The spatial scale and the magnitude of carbon and nitrogen translocation was examined in 5 tropical (Cymodocea serrulata, Halophila stipulacea, Halodule uninervis, Thalassodendron ciliatum, Thalassia hemprichii) and 3 temperate (Cymodocea nodosa, Posidonia oceanica, Zostera noltii) seagrass species using 13Carbon (13C) and 15Nitrogen (15N) as tracers in experiments conducted in situ. Seagrass leaf and rhizome production during the study period varied from <0.001 to 0.015 g DW shoot-1 d-1 and 0.002 to 0.017 g DW rhizome apex-1 d-1, respectively. Based on measured leaf and rhizome growth rates, the demand of resources for leaf production varied from 0.19 to 4.99 mg C shoot-1 d-1, and from 0.01 to 0.24 mg N shoot-1 d-1, while the demand for rhizome production varied from 0.62 to 5.57 mg C rhizome apex-1 d-1 and from 0.02 to 0.12 mg N rhizome apex-1 d-1. Seagrass leaves incorporated the isotopes at rates ranging from 0.04 to 0.63 μg 13C g DW-1 h-1, and <0.01 to 0.35 μg 15N g DW-1 h-1. After 4 d, all incubated shoots had shared part of the incorporated 13C and 15N with ramets placed at maximum distances ranging from 2.7 (H. stipulacea) to 81 cm (C. nodosa), indicating that seagrass clonal integration may be maintained between 1.6 d (H. stipulacea) and 5.4 yr (P. oceanica). Resource translocation within seagrass clones was stimulated towards horizontal rhizome apices. Seagrass ramets, in 4 d, shared with their neighbours between 0.37 and 390 μg 13C and between 0.02 and 178 μg 15N. During the study period, resource translocation would supply <5% and up to 40% of the leaf carbon and nitrogen required by a neighbouring developing ramet, respectively, and <5% and up to 36% of the carbon and nitrogen required for rhizome growth; provided that the incorporated resources over 1 d were mobilised at similar rates over 4 d. These results conclusively demonstrate physiological integration between seagrass ramets, and that resource translocation may be an important mechanism for young seagrass ramets to acquire resources and for seagrass clones to expand and persist.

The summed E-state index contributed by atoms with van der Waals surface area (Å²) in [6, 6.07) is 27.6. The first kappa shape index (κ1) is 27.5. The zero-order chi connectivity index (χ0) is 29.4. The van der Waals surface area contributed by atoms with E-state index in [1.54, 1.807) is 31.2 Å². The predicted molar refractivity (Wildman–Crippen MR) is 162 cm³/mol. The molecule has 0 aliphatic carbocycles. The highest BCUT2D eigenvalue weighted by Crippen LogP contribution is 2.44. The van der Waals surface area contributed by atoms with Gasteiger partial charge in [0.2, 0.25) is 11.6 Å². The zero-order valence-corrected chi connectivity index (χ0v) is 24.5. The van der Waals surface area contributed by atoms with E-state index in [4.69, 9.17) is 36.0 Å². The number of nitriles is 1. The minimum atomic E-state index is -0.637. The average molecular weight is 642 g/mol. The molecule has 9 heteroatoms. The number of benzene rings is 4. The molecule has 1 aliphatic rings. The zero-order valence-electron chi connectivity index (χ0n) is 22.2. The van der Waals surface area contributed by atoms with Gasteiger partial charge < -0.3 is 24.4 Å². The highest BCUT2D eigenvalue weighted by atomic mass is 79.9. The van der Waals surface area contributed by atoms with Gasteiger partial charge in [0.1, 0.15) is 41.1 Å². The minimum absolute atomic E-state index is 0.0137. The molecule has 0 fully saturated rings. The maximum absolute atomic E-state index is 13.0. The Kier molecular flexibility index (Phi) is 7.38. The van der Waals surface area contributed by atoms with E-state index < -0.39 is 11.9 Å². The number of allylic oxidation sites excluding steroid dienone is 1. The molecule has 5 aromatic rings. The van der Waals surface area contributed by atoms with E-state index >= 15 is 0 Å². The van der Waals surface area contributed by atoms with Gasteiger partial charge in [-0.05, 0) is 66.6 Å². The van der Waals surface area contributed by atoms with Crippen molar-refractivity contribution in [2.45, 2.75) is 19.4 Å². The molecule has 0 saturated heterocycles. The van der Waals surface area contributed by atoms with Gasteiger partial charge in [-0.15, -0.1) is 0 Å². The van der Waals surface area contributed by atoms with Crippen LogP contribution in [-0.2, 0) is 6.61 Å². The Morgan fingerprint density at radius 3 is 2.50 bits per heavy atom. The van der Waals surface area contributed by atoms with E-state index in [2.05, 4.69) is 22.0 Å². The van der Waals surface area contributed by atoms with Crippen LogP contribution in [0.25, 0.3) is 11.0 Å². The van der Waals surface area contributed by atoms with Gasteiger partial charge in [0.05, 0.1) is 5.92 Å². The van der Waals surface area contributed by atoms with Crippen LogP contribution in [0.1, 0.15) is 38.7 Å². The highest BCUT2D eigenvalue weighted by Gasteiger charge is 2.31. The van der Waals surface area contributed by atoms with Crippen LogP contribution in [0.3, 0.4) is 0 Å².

ASJC Scopus subject areas
- Ecology, Evolution, Behavior and Systematics
- Aquatic Science